FIG. 4A shows another method of the present invention in which a cellular based information source is used to obtain approximate location from which approximate Doppler information for the approximate location is obtained and used by an SPS receiver. The method of FIG. 4A involves one in which the position operation is initiated by the SPS server or by some other system rather than by the mobile cellular based communication system which includes an SPS receiver, such as the receiver 16 shown in FIG. 1. The method of FIG. 4A begins in step 300 in which the SPS server requests a position fix from a specific mobile cellular based communication system which includes an SPS receiver. Typically, the specific cellular based communication system will be specified by a phone number or other identifier. The position request is normally transmitted in step 302 through a cellular switching center to a plurality of cell sites. As shown in FIG. 1, the GPS server 26 would transmit the position request either directly through the connection 25 or connection 25 b or through the connection 27 and the network 28 to the cellular switching center 24 which would then cause the position request to be transmitted to the cell sites 13, 15, 19, and 21. In step 304, the cell sites transmit the position request and perhaps the cell site identity or cell site location or service area identity or location which contains the cell site to the specific mobile cellular based communication system. Again, it may be the case that the cell site transmission inherently contains cell site location and/or identity, as in the aforementioned IS-95 CDMA standard; hence, no special action is required of the cell site in such situations. In step 306, the specific cellular based communication system responds to a cell site which communicates with the specific system. This response may include sending the cell site identification or cell site location or service area identity or location which contains the cell site to the SPS server through the cell site. In step 308, the SPS server receives information specifying the specific cellular based communication system and at least one of the cellular site identification, or cell site location, or the service area identification or location. The SPS server then determines a plurality of approximate Dopplers to a corresponding plurality of satellites in view of the cell site which is communicating with the specific mobile cellular based communication system from at least one of the cell site identification or cell site location or service area identification or location. Typically, the time of the day will also be used to determine the approximate Doppler if a database having this information is not available to the SPS server. In step 310, the SPS server transmits approximate Dopplers to the cellular based communication system typically through the cell site. Then in step 312, the cellular based communication system uses the approximate Dopplers for its SPS receiver.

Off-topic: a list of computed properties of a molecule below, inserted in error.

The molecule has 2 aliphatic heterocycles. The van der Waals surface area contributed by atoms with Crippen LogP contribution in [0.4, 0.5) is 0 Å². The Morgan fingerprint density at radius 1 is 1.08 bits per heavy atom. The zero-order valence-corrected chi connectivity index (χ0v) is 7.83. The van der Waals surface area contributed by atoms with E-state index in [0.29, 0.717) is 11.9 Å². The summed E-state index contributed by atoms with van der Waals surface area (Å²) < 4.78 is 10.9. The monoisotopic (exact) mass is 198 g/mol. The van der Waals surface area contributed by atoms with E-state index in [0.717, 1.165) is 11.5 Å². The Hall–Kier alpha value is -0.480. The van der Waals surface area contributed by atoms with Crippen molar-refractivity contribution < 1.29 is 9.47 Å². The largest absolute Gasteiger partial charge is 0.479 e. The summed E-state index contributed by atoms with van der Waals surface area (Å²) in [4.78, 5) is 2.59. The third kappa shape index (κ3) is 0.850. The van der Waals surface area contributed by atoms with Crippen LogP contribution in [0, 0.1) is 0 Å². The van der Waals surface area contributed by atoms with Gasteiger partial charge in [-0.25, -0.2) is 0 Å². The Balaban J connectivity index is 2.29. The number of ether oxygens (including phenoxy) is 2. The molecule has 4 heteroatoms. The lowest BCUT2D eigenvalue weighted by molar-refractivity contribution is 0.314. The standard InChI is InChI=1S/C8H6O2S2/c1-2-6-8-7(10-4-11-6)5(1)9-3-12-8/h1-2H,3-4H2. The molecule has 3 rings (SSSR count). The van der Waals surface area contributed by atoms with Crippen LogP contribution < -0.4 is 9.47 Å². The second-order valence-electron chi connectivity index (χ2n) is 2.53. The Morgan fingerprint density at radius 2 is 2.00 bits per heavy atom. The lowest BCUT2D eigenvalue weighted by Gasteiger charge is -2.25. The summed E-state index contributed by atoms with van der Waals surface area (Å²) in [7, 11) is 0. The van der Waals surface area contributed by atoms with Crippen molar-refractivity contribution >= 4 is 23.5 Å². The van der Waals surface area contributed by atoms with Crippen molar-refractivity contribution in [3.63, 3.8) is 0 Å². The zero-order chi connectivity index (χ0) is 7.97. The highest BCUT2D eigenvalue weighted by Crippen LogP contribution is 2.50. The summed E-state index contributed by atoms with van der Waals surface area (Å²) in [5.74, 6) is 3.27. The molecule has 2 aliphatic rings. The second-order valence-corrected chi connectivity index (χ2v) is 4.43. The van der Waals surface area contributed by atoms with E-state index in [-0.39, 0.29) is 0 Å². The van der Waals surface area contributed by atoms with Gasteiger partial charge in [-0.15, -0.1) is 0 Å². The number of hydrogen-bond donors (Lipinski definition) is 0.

FIG. 4B shows yet another implementation of a method according to the present invention in which a cellular based information source is used to obtain an approximate location which is then used to derive approximate Dopplers for use in an SPS receiver which is in communication with cell sites or a cell site in a cellular based communication system. The method of FIG. 4B begins in step 320 in which the SPS server requests a position fix from a specific mobile cellular based communication system which includes an SPS receiver. Typically, this mobile cellular based communication system is specified by a phone number or other identifier. In step 322, the position request is normally transmitted through a cellular switching center to a plurality of cell sites. For example, as shown in FIG. 1, the SPS server 26 may transmit the position request directly to the cellular switching center 24 through the communication link 25 or indirectly through the link 27, the network 28, and the link 30. Then the cellular switching center 24 will convey the position request to various cell sites. It will be appreciated that the position request asserted by the SPS server in step 320 may actually initiate from a query terminal 29 which may be a computer system operated by a user who desires to know the location of a particular mobile cellular based communication system, such as the mobile GPS receiver 16, or the mobile receiver 17 as shown in FIG. 1. It will be appreciated that an alternative of the method of FIG. 3C may also be used in the situation of FIG. 4A where the SPS server (or some other system) requests the position of the mobile SPS receiver.